Transnational environmental activism in central Asia: The coupling of domestic law and international conventions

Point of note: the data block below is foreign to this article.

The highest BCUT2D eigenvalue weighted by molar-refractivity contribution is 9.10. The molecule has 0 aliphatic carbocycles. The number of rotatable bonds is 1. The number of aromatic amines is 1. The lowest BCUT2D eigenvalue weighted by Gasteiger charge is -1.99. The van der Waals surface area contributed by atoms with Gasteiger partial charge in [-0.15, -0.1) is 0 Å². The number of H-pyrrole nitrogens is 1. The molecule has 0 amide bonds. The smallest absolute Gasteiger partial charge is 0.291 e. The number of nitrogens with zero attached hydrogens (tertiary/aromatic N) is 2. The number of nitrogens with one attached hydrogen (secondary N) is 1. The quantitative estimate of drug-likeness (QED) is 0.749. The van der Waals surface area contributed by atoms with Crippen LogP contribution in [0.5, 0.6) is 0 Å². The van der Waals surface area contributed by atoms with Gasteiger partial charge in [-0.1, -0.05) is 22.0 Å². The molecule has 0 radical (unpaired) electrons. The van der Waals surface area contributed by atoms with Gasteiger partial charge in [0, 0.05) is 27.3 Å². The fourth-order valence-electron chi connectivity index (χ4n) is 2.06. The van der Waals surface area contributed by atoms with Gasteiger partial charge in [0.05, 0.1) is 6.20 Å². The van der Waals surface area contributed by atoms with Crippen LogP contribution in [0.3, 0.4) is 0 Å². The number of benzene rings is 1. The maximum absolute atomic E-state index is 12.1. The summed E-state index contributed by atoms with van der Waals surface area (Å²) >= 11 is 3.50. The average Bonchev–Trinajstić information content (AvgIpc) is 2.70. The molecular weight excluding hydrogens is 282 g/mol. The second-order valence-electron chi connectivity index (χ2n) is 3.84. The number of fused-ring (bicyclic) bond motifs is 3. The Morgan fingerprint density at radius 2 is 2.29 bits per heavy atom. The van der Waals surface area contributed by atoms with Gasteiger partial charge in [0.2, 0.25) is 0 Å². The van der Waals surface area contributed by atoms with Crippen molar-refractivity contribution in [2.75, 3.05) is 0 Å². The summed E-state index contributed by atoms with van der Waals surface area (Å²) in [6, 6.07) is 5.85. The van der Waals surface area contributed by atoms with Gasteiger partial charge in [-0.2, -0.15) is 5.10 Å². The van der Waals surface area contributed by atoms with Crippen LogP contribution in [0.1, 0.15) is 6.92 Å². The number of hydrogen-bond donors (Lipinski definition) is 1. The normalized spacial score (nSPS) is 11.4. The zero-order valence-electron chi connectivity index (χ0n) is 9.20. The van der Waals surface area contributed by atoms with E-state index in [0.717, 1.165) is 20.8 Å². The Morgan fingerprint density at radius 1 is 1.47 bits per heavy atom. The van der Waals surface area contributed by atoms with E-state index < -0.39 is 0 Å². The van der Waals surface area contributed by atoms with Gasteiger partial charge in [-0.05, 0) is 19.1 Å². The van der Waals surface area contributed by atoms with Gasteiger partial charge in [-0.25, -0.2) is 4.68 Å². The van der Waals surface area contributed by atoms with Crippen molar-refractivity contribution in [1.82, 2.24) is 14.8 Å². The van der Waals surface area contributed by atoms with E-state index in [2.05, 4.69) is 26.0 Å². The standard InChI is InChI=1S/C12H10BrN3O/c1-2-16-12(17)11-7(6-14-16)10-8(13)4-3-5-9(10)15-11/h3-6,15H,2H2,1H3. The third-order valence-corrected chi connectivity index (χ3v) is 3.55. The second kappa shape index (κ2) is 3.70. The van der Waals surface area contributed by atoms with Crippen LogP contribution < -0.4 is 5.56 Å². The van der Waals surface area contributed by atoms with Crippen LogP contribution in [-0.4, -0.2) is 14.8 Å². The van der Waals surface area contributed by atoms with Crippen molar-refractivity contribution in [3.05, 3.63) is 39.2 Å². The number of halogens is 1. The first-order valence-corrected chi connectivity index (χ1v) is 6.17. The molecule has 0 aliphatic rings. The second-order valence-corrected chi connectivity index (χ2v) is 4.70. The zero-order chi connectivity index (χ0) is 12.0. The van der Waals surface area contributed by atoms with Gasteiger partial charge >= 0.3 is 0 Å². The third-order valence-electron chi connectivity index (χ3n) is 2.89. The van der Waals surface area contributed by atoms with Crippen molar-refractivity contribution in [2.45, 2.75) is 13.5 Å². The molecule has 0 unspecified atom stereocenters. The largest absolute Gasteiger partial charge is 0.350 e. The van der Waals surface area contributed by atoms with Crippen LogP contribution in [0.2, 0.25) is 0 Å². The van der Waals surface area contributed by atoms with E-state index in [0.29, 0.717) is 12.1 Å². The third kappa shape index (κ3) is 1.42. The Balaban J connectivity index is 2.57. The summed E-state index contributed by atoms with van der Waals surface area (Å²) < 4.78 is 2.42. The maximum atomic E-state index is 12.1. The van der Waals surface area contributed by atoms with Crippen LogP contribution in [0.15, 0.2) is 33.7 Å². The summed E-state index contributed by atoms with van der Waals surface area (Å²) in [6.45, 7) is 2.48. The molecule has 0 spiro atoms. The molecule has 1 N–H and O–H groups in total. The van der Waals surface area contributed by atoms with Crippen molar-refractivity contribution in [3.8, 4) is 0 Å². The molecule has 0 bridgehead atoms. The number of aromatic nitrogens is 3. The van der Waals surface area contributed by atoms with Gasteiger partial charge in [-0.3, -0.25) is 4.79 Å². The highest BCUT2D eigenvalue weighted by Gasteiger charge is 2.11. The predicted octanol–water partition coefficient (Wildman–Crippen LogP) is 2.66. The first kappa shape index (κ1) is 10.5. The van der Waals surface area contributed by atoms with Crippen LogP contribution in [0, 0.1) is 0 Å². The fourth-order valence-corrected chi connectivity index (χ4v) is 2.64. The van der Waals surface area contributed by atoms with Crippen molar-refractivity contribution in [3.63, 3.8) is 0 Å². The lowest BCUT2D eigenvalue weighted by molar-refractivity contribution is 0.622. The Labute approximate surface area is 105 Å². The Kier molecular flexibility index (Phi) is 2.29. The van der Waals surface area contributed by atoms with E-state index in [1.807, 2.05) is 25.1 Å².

Following the collapse of the Soviet Union, local environmental activism in Central Asia was widespread. While environmental activists had managed to create mutually beneficial alliances with the titular elite during the Soviet period, these alliances disintegrated as the Soviet successor states became increasingly integrated into the international system. In their place, new transnational alliances emerged between local environmental activists and international non-governmental organisations. Yet, the ensuing transnational alliances did not merely entail international activists exerting pressure from outside on their domestic governments. Rather, local environmental activists have also carved out a separate realm for independent political action, facilitated by the coupling of national law with international conventions. Then, over time, environmental activism has moved from dependent activism to interdependent activism. In order to explicate the ways in which the coupling of national law with international conventions influences environmental activism and outcomes, evidence is provided from petroleum development at the Karachaganak and Kashagan oil fields in Kazakhstan and environmental activism in Turkmenistan. In particular, the authors examine how the 1998 Convention on Access to Information, Public Participation in Decision-making and Access to Justice in Environmental Matters (i.e. Aarhus Convention) has transformed environmental activism and domestic law in Central Asia. © 2010 Taylor & Francis.
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